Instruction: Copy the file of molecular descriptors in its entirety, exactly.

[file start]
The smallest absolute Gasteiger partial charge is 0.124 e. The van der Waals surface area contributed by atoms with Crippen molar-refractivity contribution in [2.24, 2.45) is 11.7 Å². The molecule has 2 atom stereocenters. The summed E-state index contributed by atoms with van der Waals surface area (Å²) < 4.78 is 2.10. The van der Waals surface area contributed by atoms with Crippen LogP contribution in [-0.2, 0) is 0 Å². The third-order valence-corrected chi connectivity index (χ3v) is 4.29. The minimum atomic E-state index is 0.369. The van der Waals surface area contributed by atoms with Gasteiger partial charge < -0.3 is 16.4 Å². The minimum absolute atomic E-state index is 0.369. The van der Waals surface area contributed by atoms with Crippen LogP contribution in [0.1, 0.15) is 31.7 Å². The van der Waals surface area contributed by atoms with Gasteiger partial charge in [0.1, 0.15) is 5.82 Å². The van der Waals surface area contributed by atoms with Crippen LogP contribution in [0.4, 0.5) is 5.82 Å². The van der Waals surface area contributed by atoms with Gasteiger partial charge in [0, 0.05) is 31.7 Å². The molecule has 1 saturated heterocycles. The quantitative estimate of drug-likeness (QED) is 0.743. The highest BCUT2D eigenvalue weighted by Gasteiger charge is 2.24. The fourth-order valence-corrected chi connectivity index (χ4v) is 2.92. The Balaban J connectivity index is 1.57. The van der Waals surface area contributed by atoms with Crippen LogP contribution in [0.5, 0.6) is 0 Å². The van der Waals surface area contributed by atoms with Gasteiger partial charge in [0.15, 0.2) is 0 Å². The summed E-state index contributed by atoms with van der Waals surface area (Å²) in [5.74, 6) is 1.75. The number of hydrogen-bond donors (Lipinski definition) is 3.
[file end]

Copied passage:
The smallest absolute Gasteiger partial charge is 0.124 e. The van der Waals surface area contributed by atoms with Crippen molar-refractivity contribution in [2.24, 2.45) is 11.7 Å². The molecule has 2 atom stereocenters. The summed E-state index contributed by atoms with van der Waals surface area (Å²) < 4.78 is 2.10. The van der Waals surface area contributed by atoms with Crippen LogP contribution in [-0.2, 0) is 0 Å². The third-order valence-corrected chi connectivity index (χ3v) is 4.29. The minimum atomic E-state index is 0.369. The van der Waals surface area contributed by atoms with Gasteiger partial charge < -0.3 is 16.4 Å². The minimum absolute atomic E-state index is 0.369. The van der Waals surface area contributed by atoms with Crippen LogP contribution in [0.1, 0.15) is 31.7 Å². The van der Waals surface area contributed by atoms with Gasteiger partial charge in [0.1, 0.15) is 5.82 Å². The van der Waals surface area contributed by atoms with Crippen LogP contribution in [0.4, 0.5) is 5.82 Å². The van der Waals surface area contributed by atoms with Gasteiger partial charge in [0, 0.05) is 31.7 Å². The molecule has 1 saturated heterocycles. The quantitative estimate of drug-likeness (QED) is 0.743. The highest BCUT2D eigenvalue weighted by Gasteiger charge is 2.24. The fourth-order valence-corrected chi connectivity index (χ4v) is 2.92. The Balaban J connectivity index is 1.57. The van der Waals surface area contributed by atoms with Crippen LogP contribution in [0.5, 0.6) is 0 Å². The van der Waals surface area contributed by atoms with Gasteiger partial charge in [0.15, 0.2) is 0 Å². The summed E-state index contributed by atoms with van der Waals surface area (Å²) in [5.74, 6) is 1.75. The number of hydrogen-bond donors (Lipinski definition) is 3.